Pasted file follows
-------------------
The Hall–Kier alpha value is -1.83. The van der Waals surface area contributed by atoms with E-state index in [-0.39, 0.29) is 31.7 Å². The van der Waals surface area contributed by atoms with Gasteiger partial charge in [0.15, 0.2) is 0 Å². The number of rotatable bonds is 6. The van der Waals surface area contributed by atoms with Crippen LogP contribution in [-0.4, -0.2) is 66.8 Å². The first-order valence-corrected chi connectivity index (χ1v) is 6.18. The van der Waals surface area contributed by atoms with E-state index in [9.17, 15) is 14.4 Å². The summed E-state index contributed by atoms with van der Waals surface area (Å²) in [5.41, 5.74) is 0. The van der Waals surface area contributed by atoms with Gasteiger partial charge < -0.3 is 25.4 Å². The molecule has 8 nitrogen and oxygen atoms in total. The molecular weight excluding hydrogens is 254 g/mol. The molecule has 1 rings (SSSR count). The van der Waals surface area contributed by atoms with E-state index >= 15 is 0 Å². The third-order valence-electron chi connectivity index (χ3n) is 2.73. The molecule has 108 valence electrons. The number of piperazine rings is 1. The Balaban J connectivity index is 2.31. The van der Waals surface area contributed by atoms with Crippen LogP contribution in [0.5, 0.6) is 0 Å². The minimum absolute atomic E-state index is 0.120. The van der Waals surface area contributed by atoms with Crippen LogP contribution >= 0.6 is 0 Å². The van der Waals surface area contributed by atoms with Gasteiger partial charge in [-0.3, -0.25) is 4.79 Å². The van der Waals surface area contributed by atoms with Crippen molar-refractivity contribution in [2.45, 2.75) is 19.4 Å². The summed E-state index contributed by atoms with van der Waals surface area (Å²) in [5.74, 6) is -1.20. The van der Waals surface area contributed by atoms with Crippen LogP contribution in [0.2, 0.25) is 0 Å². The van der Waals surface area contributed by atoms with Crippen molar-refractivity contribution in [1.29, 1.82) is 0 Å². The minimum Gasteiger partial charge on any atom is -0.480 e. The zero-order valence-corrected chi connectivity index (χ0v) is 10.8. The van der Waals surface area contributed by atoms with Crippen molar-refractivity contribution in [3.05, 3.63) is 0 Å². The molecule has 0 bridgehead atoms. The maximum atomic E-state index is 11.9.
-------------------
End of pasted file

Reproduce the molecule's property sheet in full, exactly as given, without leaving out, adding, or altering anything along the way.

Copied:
The Hall–Kier alpha value is -1.83. The van der Waals surface area contributed by atoms with E-state index in [-0.39, 0.29) is 31.7 Å². The van der Waals surface area contributed by atoms with Gasteiger partial charge in [0.15, 0.2) is 0 Å². The number of rotatable bonds is 6. The van der Waals surface area contributed by atoms with Crippen LogP contribution in [-0.4, -0.2) is 66.8 Å². The first-order valence-corrected chi connectivity index (χ1v) is 6.18. The van der Waals surface area contributed by atoms with E-state index in [9.17, 15) is 14.4 Å². The summed E-state index contributed by atoms with van der Waals surface area (Å²) in [5.41, 5.74) is 0. The van der Waals surface area contributed by atoms with Gasteiger partial charge < -0.3 is 25.4 Å². The molecule has 8 nitrogen and oxygen atoms in total. The molecular weight excluding hydrogens is 254 g/mol. The molecule has 1 rings (SSSR count). The van der Waals surface area contributed by atoms with E-state index >= 15 is 0 Å². The third-order valence-electron chi connectivity index (χ3n) is 2.73. The molecule has 108 valence electrons. The number of piperazine rings is 1. The Balaban J connectivity index is 2.31. The van der Waals surface area contributed by atoms with Crippen LogP contribution in [0.5, 0.6) is 0 Å². The minimum absolute atomic E-state index is 0.120. The van der Waals surface area contributed by atoms with Crippen LogP contribution >= 0.6 is 0 Å². The van der Waals surface area contributed by atoms with Gasteiger partial charge in [-0.3, -0.25) is 4.79 Å². The van der Waals surface area contributed by atoms with Crippen molar-refractivity contribution in [2.45, 2.75) is 19.4 Å². The summed E-state index contributed by atoms with van der Waals surface area (Å²) in [5.74, 6) is -1.20. The van der Waals surface area contributed by atoms with Crippen LogP contribution in [0.2, 0.25) is 0 Å². The van der Waals surface area contributed by atoms with Crippen molar-refractivity contribution in [1.29, 1.82) is 0 Å². The minimum Gasteiger partial charge on any atom is -0.480 e. The zero-order valence-corrected chi connectivity index (χ0v) is 10.8. The van der Waals surface area contributed by atoms with Crippen molar-refractivity contribution in [3.05, 3.63) is 0 Å². The molecule has 0 bridgehead atoms. The maximum atomic E-state index is 11.9.